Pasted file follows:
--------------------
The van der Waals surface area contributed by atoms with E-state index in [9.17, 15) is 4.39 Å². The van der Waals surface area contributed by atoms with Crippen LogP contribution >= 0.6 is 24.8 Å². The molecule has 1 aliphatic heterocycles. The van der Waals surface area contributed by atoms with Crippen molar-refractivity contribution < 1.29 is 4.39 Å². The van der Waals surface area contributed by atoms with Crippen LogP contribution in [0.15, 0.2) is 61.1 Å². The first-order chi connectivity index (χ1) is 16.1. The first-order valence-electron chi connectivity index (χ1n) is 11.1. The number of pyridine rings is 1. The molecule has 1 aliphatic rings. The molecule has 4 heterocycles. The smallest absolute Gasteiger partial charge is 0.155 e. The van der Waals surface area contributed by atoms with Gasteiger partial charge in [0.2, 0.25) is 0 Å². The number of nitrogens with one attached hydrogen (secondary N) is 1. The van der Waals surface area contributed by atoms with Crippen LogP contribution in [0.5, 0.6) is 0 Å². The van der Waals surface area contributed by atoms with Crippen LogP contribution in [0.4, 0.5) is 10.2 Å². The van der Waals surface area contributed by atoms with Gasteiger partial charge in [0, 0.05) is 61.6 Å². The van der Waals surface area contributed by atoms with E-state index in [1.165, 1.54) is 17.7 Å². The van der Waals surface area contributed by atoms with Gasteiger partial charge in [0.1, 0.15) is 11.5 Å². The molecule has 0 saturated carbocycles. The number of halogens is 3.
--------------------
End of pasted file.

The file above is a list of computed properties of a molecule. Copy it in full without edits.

The van der Waals surface area contributed by atoms with E-state index in [9.17, 15) is 4.39 Å². The van der Waals surface area contributed by atoms with Crippen LogP contribution >= 0.6 is 24.8 Å². The molecule has 1 aliphatic heterocycles. The van der Waals surface area contributed by atoms with Crippen molar-refractivity contribution < 1.29 is 4.39 Å². The van der Waals surface area contributed by atoms with Crippen LogP contribution in [0.15, 0.2) is 61.1 Å². The first-order chi connectivity index (χ1) is 16.1. The first-order valence-electron chi connectivity index (χ1n) is 11.1. The number of pyridine rings is 1. The molecule has 1 aliphatic rings. The molecule has 4 heterocycles. The smallest absolute Gasteiger partial charge is 0.155 e. The van der Waals surface area contributed by atoms with Gasteiger partial charge in [0.2, 0.25) is 0 Å². The number of nitrogens with one attached hydrogen (secondary N) is 1. The van der Waals surface area contributed by atoms with Crippen LogP contribution in [0.5, 0.6) is 0 Å². The van der Waals surface area contributed by atoms with Crippen LogP contribution in [0.4, 0.5) is 10.2 Å². The van der Waals surface area contributed by atoms with Gasteiger partial charge in [0, 0.05) is 61.6 Å². The van der Waals surface area contributed by atoms with E-state index in [1.165, 1.54) is 17.7 Å². The van der Waals surface area contributed by atoms with Gasteiger partial charge in [0.1, 0.15) is 11.5 Å². The molecule has 0 saturated carbocycles. The number of halogens is 3.